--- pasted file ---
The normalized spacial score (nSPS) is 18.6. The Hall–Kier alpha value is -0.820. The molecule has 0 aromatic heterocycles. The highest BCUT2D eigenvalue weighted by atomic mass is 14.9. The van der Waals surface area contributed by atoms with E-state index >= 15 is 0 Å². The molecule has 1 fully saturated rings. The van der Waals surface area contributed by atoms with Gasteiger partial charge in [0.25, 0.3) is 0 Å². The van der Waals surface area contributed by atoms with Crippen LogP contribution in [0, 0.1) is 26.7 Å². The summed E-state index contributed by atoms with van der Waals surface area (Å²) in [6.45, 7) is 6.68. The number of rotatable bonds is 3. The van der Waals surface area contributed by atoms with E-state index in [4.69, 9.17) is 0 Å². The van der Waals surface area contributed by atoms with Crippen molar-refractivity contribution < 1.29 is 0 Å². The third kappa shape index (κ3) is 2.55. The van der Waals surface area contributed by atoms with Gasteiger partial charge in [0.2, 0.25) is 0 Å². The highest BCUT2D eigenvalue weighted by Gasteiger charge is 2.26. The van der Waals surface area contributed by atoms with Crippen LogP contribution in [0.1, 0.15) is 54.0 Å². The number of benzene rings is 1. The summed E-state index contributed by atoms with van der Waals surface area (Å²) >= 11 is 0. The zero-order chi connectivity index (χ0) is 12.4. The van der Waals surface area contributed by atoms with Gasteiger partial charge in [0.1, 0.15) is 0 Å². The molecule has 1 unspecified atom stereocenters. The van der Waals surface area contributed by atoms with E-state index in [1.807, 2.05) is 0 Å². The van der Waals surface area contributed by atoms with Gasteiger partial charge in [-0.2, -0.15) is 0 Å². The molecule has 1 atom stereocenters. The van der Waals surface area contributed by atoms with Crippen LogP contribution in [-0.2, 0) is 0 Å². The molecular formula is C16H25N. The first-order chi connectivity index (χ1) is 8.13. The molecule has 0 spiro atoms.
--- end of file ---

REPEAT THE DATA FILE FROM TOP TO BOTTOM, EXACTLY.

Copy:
The normalized spacial score (nSPS) is 18.6. The Hall–Kier alpha value is -0.820. The molecule has 0 aromatic heterocycles. The highest BCUT2D eigenvalue weighted by atomic mass is 14.9. The van der Waals surface area contributed by atoms with E-state index >= 15 is 0 Å². The molecule has 1 fully saturated rings. The van der Waals surface area contributed by atoms with Gasteiger partial charge in [0.25, 0.3) is 0 Å². The van der Waals surface area contributed by atoms with Crippen LogP contribution in [0, 0.1) is 26.7 Å². The summed E-state index contributed by atoms with van der Waals surface area (Å²) in [6.45, 7) is 6.68. The number of rotatable bonds is 3. The van der Waals surface area contributed by atoms with E-state index in [4.69, 9.17) is 0 Å². The van der Waals surface area contributed by atoms with Crippen molar-refractivity contribution < 1.29 is 0 Å². The third kappa shape index (κ3) is 2.55. The van der Waals surface area contributed by atoms with Gasteiger partial charge in [0.2, 0.25) is 0 Å². The highest BCUT2D eigenvalue weighted by Gasteiger charge is 2.26. The van der Waals surface area contributed by atoms with Crippen LogP contribution in [0.1, 0.15) is 54.0 Å². The number of benzene rings is 1. The summed E-state index contributed by atoms with van der Waals surface area (Å²) >= 11 is 0. The zero-order chi connectivity index (χ0) is 12.4. The van der Waals surface area contributed by atoms with Gasteiger partial charge in [0.1, 0.15) is 0 Å². The molecule has 1 unspecified atom stereocenters. The van der Waals surface area contributed by atoms with E-state index in [1.807, 2.05) is 0 Å². The van der Waals surface area contributed by atoms with Gasteiger partial charge in [-0.2, -0.15) is 0 Å². The molecule has 1 atom stereocenters. The van der Waals surface area contributed by atoms with Crippen LogP contribution in [-0.2, 0) is 0 Å². The molecular formula is C16H25N. The first-order chi connectivity index (χ1) is 8.13. The molecule has 0 spiro atoms.